Home to more than 150 museums — and the enduring legacy of Rivera and Kahlo — Mexico City has long had a great wealth of modern art to show off. Over the past decade, however, in addition to a booming food scene, the contemporary art movement has been exploding, with seemingly endless new galleries popping up across the city.
What to Do: The most famous names in Mexican modern art are, of course, Diego Rivera and Frida Kahlo. To see Rivera’s murals, head to Palacio Nacional; Museo Mural Diego Rivera, and Palacio de Bellas Artes, which houses his Man, Controller of the Universe, originally created for, then partially destroyed and removed by, New York City’s Rockefeller Center. (The artist portrayed patron John D. Rockerfeller, an outspoken teetotaler, sipping champagne, so the elaborate fresco project was squelched.) for an insight into Kahlo’s work and life, go to Casa Museo Frida Kahlo (also known as the Casa Azul), where she was born and spent much of her life. And Museo Dolores Olmedo houses the biggest collection of works by both Rivera and Kahlo. For a primer on the vibrant contemporary art scene, visit Polanco’s Museo Tamayo (founded by the eponymous artist in 1981), which showcases international artists in Mexico. Opened in 2013, Museo Jumex houses more than 2,000 works by big-name contemporary artists such as Jeff Koons and Olafur Eliasson, as well as Mexican creators including Abraham Cruzvillegas and Mario García Torres. A few steps away, the Museo Soumaya, funded by Carlos Slim (once the world’s richest man) and named for his late wife, boasts more than 66,000 works.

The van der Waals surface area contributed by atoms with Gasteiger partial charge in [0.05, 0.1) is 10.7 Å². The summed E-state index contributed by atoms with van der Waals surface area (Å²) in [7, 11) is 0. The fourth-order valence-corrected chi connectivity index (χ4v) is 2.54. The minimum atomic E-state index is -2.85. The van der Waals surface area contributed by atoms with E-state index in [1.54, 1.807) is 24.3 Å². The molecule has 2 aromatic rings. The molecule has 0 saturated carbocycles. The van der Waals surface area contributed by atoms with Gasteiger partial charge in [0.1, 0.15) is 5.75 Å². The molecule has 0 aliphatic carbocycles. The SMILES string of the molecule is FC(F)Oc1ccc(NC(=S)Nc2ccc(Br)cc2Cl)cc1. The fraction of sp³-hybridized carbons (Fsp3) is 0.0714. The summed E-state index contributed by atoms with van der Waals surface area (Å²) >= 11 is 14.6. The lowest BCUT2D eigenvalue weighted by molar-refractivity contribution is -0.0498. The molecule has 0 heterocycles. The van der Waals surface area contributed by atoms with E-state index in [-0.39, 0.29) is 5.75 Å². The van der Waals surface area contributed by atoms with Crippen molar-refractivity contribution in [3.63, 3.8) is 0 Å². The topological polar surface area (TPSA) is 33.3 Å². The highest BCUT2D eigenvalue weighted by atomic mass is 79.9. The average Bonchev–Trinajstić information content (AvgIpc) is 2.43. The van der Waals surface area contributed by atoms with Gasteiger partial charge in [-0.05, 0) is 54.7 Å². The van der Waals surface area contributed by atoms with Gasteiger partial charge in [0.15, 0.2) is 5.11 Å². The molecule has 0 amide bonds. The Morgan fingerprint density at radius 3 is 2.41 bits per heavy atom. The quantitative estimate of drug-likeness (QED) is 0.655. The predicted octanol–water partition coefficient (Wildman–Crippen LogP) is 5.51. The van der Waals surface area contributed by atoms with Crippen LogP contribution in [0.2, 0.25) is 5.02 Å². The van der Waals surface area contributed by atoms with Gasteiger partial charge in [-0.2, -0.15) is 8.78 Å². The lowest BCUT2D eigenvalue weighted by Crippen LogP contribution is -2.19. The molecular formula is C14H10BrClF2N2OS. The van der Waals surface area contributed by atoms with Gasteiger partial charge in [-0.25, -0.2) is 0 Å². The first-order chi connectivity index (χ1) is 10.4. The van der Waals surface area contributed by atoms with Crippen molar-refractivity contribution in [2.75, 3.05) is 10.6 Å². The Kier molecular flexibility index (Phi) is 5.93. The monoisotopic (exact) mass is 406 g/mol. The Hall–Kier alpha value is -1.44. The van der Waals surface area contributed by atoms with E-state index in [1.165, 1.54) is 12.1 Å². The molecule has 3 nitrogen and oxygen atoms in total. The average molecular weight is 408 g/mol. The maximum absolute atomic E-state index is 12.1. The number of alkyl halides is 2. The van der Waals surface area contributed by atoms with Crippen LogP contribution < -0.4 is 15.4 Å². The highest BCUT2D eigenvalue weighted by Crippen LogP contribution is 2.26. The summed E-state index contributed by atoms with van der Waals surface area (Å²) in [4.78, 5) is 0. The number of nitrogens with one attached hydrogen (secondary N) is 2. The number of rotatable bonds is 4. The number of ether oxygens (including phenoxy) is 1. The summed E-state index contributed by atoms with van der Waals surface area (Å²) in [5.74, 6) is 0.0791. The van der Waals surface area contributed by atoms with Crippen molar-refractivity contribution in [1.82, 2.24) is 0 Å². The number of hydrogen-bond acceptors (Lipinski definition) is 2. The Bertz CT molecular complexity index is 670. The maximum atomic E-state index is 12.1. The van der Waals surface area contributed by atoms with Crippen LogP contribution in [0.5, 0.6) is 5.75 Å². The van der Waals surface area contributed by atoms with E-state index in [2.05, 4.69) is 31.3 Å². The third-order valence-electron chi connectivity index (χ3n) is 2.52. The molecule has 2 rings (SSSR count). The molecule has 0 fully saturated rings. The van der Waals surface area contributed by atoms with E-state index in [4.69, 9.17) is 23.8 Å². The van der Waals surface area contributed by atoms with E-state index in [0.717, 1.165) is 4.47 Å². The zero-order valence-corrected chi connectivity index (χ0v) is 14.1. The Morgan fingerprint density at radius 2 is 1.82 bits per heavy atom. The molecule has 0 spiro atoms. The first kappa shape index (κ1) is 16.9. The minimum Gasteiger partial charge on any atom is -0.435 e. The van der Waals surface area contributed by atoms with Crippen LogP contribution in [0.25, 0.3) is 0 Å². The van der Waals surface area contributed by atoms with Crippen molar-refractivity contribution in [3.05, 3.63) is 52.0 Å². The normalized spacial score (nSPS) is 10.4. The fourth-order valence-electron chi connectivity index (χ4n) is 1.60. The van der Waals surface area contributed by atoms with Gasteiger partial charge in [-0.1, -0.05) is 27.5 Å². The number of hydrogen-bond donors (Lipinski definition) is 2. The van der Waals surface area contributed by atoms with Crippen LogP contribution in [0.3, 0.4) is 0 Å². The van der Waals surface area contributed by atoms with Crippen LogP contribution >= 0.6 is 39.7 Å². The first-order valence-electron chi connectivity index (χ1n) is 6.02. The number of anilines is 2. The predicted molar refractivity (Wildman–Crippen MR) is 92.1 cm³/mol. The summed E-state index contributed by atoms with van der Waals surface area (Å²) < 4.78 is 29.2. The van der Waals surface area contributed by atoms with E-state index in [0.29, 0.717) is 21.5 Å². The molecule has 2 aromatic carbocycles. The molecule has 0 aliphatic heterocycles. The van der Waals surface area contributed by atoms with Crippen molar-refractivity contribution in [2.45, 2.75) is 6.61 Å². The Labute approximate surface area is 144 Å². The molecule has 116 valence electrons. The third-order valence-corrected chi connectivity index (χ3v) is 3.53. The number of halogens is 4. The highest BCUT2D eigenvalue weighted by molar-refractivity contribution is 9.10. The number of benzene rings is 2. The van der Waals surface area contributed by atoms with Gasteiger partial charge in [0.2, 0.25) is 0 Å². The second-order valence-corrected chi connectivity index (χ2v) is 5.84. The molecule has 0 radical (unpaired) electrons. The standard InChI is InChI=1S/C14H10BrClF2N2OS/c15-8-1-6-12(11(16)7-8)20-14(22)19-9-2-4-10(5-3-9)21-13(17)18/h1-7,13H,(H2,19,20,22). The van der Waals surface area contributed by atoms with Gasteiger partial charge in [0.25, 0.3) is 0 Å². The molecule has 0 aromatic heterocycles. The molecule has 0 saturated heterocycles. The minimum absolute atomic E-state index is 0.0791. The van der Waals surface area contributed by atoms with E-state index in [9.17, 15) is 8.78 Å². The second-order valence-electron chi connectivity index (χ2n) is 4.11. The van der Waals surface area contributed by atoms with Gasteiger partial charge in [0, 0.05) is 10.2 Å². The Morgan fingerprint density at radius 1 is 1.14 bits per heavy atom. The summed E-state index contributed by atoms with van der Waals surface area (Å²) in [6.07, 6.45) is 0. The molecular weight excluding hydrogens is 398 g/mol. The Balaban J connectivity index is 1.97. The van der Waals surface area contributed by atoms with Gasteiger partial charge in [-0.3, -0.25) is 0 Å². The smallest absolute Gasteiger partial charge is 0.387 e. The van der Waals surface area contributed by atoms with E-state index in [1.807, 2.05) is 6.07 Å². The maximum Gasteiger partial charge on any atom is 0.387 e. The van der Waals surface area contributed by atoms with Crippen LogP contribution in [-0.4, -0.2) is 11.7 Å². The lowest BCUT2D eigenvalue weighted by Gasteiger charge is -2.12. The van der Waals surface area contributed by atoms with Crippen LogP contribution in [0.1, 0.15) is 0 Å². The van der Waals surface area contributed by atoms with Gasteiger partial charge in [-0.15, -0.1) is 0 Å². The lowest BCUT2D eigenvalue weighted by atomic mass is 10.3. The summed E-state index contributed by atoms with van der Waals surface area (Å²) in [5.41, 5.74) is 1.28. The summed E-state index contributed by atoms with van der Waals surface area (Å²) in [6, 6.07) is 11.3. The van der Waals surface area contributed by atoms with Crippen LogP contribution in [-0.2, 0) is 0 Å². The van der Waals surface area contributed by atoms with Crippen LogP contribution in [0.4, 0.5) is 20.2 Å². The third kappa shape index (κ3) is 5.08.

Photo courtesy of @Morizbernoully
Where to Stay: In the Polanco district, Camino Real Polanco — designed by Mexican architect Ricardo Legorreta and said to be one of the buildings most representative of Mexican architecture of its period—offers an immersive experience in the late-20th century Modernist Mexican art scene. The 712-room hotel, which opened in 1968, is home to a large collection of works by significant Mexican artists, including a striking pink sculptural wall by Legorreta at the entrance and a mural by Oaxacan painter Rufino Tamayo in the lobby (room rates start at $145 a night; caminoreal.com).
Photos courtesy of Camino Real Polanco